There’s an important issue in the community and around the country that many of us don’t understand fully, and it involves members of our trans community participating in sports. It’s been so misreported in the mainstream media that even fellow members of the LGBTQ community don’t understand the nuance. Let’s face it, it’s a complex subject, but I’m going to attempt to bring it into terms that we can all appreciate.
The issue, in a nutshell, is that some people claim that trans people, particularly trans women, have an unfair advantage due to being born male. Some sports, including various college sports, have a rule that a trans woman must go through an extended period of taking hormones to be able to compete in the women’s events. And that is the issue: is being born male an advantage for trans women athletes, even after taking hormones? Where have we heard that debate before? Guess what, we heard that same line years ago, but it was the suggestion that Black athletes had an advantage due to being different than white athletes. The same debate about fairness is happening here.
There will always be someone in sports who has what people assume is an advantage. It is the job of the ruling sports organizations to attempt to make the competing field equal. The first disadvantage in most sports is one we seldom talk about: economics. How many marginalized people can afford what it takes to become a champion athlete? Hence why up until recently, you saw a not-so-diverse Olympic team. Let’s look at another example of advantage, one of the most popular of Olympians, Michael Phelps. He not only had the advantage of economics, but he also has the gift of large hands, lungs, and a body that produces less lactic acid. Should we have a limit on the size of hands that are allowed to compete against each other? Or a minimum limit on the amount of lactic acid one produces?
The best example of trans women in sports today is Lia Thomas, the Penn swimmer who won the 500 free at the Division I NCAA championships. She has gone through all the hormone treatments that a trans swimmer is required to compete. But maybe her advantage isn’t that she’s trans. Maybe she simply has the same advantage as Michael Phelps, maybe she also was born with those same gifts. Being born with large hands or lungs happens to a small amount of both the population of men and women. Should everyone with large hands be disqualified? No.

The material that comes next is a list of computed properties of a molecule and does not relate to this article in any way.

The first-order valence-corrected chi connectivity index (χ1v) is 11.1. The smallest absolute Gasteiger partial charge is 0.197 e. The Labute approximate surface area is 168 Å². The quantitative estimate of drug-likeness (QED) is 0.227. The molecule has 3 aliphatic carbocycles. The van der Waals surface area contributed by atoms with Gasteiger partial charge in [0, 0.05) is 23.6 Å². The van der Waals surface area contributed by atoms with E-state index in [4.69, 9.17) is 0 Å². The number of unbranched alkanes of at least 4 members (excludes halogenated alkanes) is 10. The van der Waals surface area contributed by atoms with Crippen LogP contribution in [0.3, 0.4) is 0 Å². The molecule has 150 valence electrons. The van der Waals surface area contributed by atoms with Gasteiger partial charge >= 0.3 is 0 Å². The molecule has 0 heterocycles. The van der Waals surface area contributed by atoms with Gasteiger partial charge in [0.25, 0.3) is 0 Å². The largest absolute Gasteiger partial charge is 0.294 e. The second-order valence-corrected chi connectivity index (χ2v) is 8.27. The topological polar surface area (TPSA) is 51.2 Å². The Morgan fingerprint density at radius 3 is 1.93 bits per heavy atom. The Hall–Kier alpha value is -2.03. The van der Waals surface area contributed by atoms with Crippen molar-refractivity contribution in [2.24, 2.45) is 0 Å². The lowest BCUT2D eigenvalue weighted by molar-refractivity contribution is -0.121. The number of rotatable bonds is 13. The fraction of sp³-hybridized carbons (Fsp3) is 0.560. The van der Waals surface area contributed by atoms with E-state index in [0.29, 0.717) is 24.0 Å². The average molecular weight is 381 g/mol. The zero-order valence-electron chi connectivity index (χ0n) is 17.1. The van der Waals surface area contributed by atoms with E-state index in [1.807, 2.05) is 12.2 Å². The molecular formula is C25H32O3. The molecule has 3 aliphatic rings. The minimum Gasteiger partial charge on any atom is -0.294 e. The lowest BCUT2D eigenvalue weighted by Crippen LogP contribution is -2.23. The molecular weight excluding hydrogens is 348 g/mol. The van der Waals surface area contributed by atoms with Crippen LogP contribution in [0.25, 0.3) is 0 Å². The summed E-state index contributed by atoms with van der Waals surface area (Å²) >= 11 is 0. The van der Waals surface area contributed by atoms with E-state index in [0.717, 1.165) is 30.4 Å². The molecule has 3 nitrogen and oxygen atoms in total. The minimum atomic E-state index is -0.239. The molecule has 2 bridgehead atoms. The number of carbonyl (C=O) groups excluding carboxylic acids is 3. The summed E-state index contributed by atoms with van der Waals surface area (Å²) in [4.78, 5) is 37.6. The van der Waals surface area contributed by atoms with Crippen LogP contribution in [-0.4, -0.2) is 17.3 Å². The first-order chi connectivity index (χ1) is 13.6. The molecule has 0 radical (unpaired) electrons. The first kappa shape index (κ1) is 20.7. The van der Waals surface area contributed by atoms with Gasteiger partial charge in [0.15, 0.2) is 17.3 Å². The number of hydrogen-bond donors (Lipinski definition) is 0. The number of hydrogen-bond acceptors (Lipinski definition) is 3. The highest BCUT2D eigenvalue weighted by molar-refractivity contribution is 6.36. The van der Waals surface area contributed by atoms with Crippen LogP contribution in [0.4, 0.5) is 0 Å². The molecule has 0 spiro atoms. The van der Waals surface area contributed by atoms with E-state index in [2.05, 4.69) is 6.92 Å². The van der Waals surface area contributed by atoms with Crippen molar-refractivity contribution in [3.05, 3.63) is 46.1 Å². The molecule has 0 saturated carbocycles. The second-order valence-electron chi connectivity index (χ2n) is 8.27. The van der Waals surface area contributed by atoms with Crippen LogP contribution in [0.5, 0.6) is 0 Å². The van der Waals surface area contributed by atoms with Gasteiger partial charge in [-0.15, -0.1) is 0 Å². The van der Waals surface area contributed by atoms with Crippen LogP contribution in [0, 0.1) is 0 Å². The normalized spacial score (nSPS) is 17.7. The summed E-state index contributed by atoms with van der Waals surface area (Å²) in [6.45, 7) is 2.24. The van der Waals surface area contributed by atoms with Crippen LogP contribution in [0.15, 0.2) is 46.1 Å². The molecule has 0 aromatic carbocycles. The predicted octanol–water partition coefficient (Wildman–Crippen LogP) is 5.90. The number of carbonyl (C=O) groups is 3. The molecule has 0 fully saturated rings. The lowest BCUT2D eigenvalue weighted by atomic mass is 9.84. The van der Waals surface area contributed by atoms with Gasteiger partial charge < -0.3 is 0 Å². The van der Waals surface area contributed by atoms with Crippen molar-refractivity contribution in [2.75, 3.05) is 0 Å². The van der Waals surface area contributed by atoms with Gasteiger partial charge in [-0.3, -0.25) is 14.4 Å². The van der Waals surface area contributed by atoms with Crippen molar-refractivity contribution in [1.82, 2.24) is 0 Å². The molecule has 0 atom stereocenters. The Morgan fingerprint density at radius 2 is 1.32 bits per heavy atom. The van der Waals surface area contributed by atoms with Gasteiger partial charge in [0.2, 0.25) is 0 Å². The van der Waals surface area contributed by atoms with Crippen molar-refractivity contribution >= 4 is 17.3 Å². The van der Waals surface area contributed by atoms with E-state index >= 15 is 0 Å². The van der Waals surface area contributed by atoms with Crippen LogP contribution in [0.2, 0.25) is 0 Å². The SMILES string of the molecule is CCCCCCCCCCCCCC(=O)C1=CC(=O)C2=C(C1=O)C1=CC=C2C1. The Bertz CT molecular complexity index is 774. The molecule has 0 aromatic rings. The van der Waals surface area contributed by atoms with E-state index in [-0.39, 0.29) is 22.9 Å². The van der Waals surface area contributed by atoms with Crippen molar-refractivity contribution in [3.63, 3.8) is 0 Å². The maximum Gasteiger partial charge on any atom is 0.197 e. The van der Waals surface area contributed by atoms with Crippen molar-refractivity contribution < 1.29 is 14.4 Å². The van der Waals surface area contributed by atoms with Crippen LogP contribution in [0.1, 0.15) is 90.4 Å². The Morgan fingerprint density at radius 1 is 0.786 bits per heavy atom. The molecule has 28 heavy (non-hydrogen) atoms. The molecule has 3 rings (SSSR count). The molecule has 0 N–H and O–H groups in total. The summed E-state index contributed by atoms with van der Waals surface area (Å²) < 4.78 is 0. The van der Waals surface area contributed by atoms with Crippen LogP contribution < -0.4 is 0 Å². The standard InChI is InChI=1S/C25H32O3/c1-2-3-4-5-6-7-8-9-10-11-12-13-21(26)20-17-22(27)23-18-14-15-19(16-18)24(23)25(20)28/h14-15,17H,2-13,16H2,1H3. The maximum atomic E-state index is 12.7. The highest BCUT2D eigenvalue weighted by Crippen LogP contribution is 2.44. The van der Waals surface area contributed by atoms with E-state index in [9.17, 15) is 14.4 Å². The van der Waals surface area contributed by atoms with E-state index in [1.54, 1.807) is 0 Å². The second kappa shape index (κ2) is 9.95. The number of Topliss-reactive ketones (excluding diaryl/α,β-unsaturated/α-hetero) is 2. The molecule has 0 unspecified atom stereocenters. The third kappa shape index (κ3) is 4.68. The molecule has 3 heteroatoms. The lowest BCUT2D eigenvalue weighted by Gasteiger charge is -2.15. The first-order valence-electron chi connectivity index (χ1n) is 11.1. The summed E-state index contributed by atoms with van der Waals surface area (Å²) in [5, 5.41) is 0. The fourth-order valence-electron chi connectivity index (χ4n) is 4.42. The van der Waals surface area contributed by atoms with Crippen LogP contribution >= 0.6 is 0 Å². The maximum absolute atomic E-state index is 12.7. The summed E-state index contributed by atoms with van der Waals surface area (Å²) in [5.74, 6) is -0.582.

We should ask the question: Is this not an issue of fairness, but an issue of continued discrimination of marginalized people from professional sports? And is the discrimination perpetuated due to the lack of clear and fair rules? Or is it, as some believe, impossible to make rules based on science that is still being studied?
The discrimination against trans athletes is clear to see. Black athletes felt it, so did gay and lesbian athletes. Let’s not forget when LGBT athletes felt unwelcome by the Olympic committee and decided to form their own Olympics, the Gay Olympics. The International Olympic Committee went to court to stop their name from being connected to the LGBT community. That is why we ended up with the Gay Games.
In my view, from what I’ve looked at, there are a number of reasons that this all comes down to simple discrimination against trans athletes. And that controversy has been used as a political battle ax by Republicans. How much of a panic is it? How many trans athletes can you name? This has become a political tool, not a science or professional rules discussion. Some 34 states are trying to legislate trans athletes in their schools; are there even 34 trans athletes?
This is a message war, and a war on our trans community. The right calls this a culture war, and as long as we allow them to use that phrase, they win. We should make it clear that “culture war” is a dog whistle for “discrimination,” and what it really is is not a cultural war, but a fight for equality.
Originally published by our friends at the Philadelphia Gay News on March 30, 2022.